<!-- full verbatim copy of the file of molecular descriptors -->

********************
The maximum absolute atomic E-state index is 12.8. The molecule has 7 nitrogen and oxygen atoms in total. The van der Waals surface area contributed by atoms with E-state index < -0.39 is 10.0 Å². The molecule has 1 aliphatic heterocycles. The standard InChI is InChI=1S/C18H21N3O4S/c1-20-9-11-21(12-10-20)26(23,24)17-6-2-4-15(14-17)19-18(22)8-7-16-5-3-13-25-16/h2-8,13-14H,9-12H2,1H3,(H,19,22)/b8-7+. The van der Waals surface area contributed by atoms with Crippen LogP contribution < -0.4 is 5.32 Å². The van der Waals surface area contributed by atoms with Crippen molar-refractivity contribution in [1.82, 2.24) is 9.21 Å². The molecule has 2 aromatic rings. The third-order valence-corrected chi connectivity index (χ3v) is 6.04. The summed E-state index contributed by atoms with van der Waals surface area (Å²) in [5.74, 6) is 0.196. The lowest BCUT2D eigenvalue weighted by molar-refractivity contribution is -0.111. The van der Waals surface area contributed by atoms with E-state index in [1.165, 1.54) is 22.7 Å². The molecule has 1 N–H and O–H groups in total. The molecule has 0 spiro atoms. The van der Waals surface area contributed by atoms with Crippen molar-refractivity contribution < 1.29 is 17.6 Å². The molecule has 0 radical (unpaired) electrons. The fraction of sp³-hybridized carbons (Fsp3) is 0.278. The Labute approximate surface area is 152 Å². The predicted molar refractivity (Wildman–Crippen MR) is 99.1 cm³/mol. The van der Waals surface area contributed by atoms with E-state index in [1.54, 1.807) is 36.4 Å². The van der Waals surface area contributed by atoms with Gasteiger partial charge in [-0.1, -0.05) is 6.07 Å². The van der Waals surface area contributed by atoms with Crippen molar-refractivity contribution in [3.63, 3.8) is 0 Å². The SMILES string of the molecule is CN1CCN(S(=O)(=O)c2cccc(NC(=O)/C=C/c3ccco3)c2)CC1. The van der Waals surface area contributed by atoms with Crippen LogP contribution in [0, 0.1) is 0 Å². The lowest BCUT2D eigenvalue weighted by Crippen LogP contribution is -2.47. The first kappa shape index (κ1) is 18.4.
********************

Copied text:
The maximum absolute atomic E-state index is 12.8. The molecule has 7 nitrogen and oxygen atoms in total. The van der Waals surface area contributed by atoms with E-state index < -0.39 is 10.0 Å². The molecule has 1 aliphatic heterocycles. The standard InChI is InChI=1S/C18H21N3O4S/c1-20-9-11-21(12-10-20)26(23,24)17-6-2-4-15(14-17)19-18(22)8-7-16-5-3-13-25-16/h2-8,13-14H,9-12H2,1H3,(H,19,22)/b8-7+. The van der Waals surface area contributed by atoms with Crippen LogP contribution < -0.4 is 5.32 Å². The van der Waals surface area contributed by atoms with Crippen molar-refractivity contribution in [1.82, 2.24) is 9.21 Å². The molecule has 2 aromatic rings. The third-order valence-corrected chi connectivity index (χ3v) is 6.04. The summed E-state index contributed by atoms with van der Waals surface area (Å²) in [5.74, 6) is 0.196. The lowest BCUT2D eigenvalue weighted by molar-refractivity contribution is -0.111. The van der Waals surface area contributed by atoms with E-state index in [1.165, 1.54) is 22.7 Å². The molecule has 1 N–H and O–H groups in total. The molecule has 0 spiro atoms. The van der Waals surface area contributed by atoms with Crippen molar-refractivity contribution < 1.29 is 17.6 Å². The molecule has 0 radical (unpaired) electrons. The fraction of sp³-hybridized carbons (Fsp3) is 0.278. The Labute approximate surface area is 152 Å². The predicted molar refractivity (Wildman–Crippen MR) is 99.1 cm³/mol. The van der Waals surface area contributed by atoms with E-state index in [1.54, 1.807) is 36.4 Å². The van der Waals surface area contributed by atoms with Gasteiger partial charge in [-0.1, -0.05) is 6.07 Å². The van der Waals surface area contributed by atoms with Crippen molar-refractivity contribution in [3.63, 3.8) is 0 Å². The SMILES string of the molecule is CN1CCN(S(=O)(=O)c2cccc(NC(=O)/C=C/c3ccco3)c2)CC1. The van der Waals surface area contributed by atoms with Crippen LogP contribution in [0, 0.1) is 0 Å². The lowest BCUT2D eigenvalue weighted by Crippen LogP contribution is -2.47. The first kappa shape index (κ1) is 18.4.